Given the need to pay nearly 300 people more than $200,000 a year–and seven more than $500,000–the Kansas Board of Regents yielded to the inevitable and approved tuition and fee increases for all six public universities.

According to the Associated Press, full-time undergrads attending at the University of Kansas will see an increase in tuition and fees of about 3 percent. This will bring the cost of tuition plus fees to more than $5500 per semester. Tuition increases will be slightly lower at the other five campuses.

$10,000 a week for doing who knows what helped the 72-year-old Gray-Little negotiate her golden years.

The University of Kansas has been particularly lavish in rewarding its employees. Some 110 of these making more than $200,000 a year are employed by the University of Kansas, and this figure does not include those affiliated with the University of Kansas Medical Center.

Two KU employees attracted a fair amount of attention. One was former KU Chancellor Bernadette Gray-Little. She received $511,341 in her capacity as ‘Special Advisor” this past school year, a year after stepping down as chancellor.

When the Lawrence Journal-World’s Joanna Hlavacek contacted Gray-Little, she came away with little useful information. “It is unclear exactly what Gray-Little has done in her role as special adviser,” wrote Hlavacek. “When reached via telephone, she would not answer any questions but simply referred the reporter to KU or the Board of Regents.”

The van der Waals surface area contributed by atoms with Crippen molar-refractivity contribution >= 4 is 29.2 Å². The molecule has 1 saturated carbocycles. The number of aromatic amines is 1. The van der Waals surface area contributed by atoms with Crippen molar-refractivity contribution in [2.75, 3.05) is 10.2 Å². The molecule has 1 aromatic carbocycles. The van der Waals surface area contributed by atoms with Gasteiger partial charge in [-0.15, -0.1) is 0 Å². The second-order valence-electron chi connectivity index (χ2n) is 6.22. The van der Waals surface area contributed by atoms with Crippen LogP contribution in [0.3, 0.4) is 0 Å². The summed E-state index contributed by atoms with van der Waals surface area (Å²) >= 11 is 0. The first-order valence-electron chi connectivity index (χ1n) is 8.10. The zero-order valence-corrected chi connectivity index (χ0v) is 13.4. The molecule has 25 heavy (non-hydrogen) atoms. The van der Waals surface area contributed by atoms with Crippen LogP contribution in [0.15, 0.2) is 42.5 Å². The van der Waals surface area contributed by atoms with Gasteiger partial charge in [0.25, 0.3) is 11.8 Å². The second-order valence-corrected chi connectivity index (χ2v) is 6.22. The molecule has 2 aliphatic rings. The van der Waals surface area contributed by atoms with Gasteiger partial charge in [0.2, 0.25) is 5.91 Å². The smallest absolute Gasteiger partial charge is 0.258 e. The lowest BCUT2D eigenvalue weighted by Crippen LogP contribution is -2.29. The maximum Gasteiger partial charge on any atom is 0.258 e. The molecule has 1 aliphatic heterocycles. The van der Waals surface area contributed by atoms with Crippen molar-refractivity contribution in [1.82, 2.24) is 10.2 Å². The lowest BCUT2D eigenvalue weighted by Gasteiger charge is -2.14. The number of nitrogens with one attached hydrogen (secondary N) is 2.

Even the Kansas City Star editors chimed in, asking in their headline, “KU has been paying former Chancellor Bernadette Gray-Little her $510K salary. For what, exactly?” The Star editors noted that Gray-Little windfall “has irked enough legislators that it might undercut the [Board of Regents’] efforts to gain more funding for student needs.”

This irking is useful. The median family income in Kansas is roughly $50,000. Taxpayers from these families are being asked to pay the ever increasing salaries of university administrators, few of whom share the values of those paying their salaries.

The second employee whose salary caught the public eye was that of KU Director of Athletics Sheahon Zenger. In April, the Sentinel ran an article headlined, “Why Does Highest Paid State Employee Still Have a Job, Website Asks.” Zenger was hired to fix Kansas football, and the program is “sinking like the Titanic,” the site insisted.

KU got the message and fired Zenger with two years left on $700,000-plus annual deal. Zenger is now out of a job, and the taxpayers of Kansas are out a caboodle of money, slightly north of $1.4 million.

Not to worry, the students can help send Zenger and Gray-Little off with their golden umbrellas at only a 3 percent hike in their annual tuition.

Print Friendly, PDF & Email